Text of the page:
Contemporary Israeli Literature: An Anthology

Contemporary Israeli Literature: An Anthology

Contemporary Israeli Literature: An Anthology

Contemporary Israeli Literature: An Anthology

Excerpt

In the midst of an elegant dinner party -- uneasy, as were many Israeli social occasions immediately after the 1973 war -- something unpleasant happens to Izy Ornan.

. . . almost irrelevantly, perhaps because of the embarrassment, the expectation, the startled faces, the lobster left untouched on the bulky, altar-like table -- a sound escaped his mouth, perhaps a tremor, a supplication, an undefined something which burst out from within.

A strange silence fell. Heads turned, searching. Then a sudden tenderness made them look away.

And then, still trembling, astonished at the meaningless sound that had escaped from him, locked up perhaps for a long time, he recognized it as the moment a person knows himself. He was talking in a whisper, as if in selfdefence:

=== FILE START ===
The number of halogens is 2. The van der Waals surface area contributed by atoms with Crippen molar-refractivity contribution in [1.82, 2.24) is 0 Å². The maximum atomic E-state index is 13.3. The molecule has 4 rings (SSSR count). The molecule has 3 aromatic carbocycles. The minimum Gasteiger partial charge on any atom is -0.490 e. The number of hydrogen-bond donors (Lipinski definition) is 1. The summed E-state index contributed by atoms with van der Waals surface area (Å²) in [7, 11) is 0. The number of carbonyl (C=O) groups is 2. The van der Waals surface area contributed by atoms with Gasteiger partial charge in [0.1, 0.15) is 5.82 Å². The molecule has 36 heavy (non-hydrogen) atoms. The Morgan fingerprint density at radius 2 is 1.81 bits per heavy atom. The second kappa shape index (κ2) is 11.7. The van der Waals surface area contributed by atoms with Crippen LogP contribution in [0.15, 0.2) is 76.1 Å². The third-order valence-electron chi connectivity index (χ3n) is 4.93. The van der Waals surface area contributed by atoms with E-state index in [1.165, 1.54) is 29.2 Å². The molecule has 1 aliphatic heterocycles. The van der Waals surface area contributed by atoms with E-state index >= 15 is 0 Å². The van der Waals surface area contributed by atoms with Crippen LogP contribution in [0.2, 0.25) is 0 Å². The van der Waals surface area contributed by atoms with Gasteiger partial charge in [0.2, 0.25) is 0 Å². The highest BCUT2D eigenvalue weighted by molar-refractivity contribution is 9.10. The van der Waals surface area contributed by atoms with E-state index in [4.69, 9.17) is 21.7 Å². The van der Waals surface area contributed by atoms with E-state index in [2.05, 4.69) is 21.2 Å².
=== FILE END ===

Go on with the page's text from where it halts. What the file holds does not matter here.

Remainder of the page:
"I don't know. I don't. I have been thinking, maybe. I have been afraid, yes. I had an uncle who used to tell a story about a certain Avreml. It doesn't matter. What he meant to say was that a man can wear himself out trying to decide whether he should get married or not. Doesn't matter. We've got something we carry with us wherever we go, and there's no escape, no escape. Sorry. I hope I'm wrong. I wish I were wrong. Only a question of time. Not even hope. For what, for nothing. No hope whatever. And whoever wants to can run away. If he can. Run away from himself. From ourselves. We can't even do that. And there's no hope. No. So, that's it? So there's no life? All's over? And were it not for wars, there would be no death . . . sorry. It doesn't matter. O.K., so there isn't much, but . . .

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